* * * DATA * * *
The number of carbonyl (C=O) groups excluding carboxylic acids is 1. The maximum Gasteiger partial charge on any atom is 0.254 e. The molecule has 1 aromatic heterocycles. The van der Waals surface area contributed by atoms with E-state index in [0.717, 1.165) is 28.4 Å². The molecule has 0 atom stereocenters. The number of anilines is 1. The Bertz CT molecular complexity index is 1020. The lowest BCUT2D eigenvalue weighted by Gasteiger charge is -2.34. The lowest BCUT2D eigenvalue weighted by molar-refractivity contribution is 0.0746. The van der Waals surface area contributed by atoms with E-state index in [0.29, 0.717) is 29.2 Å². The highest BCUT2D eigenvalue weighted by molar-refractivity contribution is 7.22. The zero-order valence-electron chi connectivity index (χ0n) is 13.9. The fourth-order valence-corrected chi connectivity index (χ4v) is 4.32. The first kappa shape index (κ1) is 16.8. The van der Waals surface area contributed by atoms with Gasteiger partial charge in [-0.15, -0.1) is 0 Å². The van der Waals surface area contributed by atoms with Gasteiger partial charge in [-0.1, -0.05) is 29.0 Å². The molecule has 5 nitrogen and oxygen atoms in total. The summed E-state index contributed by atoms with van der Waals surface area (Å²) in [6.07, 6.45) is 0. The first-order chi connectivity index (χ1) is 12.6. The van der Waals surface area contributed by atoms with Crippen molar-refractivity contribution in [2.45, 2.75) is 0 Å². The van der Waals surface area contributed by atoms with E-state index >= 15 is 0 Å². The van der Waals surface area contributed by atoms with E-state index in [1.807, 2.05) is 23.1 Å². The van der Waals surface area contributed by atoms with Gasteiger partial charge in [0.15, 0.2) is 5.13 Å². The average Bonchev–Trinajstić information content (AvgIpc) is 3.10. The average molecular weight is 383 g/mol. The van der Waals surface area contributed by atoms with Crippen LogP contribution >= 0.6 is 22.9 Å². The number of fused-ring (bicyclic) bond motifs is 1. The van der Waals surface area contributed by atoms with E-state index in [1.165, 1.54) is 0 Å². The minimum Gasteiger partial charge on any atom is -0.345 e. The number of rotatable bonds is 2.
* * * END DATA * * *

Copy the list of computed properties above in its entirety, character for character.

The number of carbonyl (C=O) groups excluding carboxylic acids is 1. The maximum Gasteiger partial charge on any atom is 0.254 e. The molecule has 1 aromatic heterocycles. The van der Waals surface area contributed by atoms with E-state index in [0.717, 1.165) is 28.4 Å². The molecule has 0 atom stereocenters. The number of anilines is 1. The Bertz CT molecular complexity index is 1020. The lowest BCUT2D eigenvalue weighted by Gasteiger charge is -2.34. The lowest BCUT2D eigenvalue weighted by molar-refractivity contribution is 0.0746. The van der Waals surface area contributed by atoms with E-state index in [0.29, 0.717) is 29.2 Å². The highest BCUT2D eigenvalue weighted by molar-refractivity contribution is 7.22. The zero-order valence-electron chi connectivity index (χ0n) is 13.9. The fourth-order valence-corrected chi connectivity index (χ4v) is 4.32. The first kappa shape index (κ1) is 16.8. The van der Waals surface area contributed by atoms with Gasteiger partial charge in [-0.15, -0.1) is 0 Å². The van der Waals surface area contributed by atoms with Gasteiger partial charge in [-0.1, -0.05) is 29.0 Å². The molecule has 5 nitrogen and oxygen atoms in total. The summed E-state index contributed by atoms with van der Waals surface area (Å²) in [6.07, 6.45) is 0. The first-order chi connectivity index (χ1) is 12.6. The van der Waals surface area contributed by atoms with Crippen molar-refractivity contribution in [2.45, 2.75) is 0 Å². The van der Waals surface area contributed by atoms with E-state index >= 15 is 0 Å². The van der Waals surface area contributed by atoms with E-state index in [1.807, 2.05) is 23.1 Å². The van der Waals surface area contributed by atoms with Gasteiger partial charge in [0.15, 0.2) is 5.13 Å². The average Bonchev–Trinajstić information content (AvgIpc) is 3.10. The average molecular weight is 383 g/mol. The van der Waals surface area contributed by atoms with Crippen LogP contribution >= 0.6 is 22.9 Å². The number of fused-ring (bicyclic) bond motifs is 1. The van der Waals surface area contributed by atoms with E-state index in [1.165, 1.54) is 0 Å². The minimum Gasteiger partial charge on any atom is -0.345 e. The number of rotatable bonds is 2.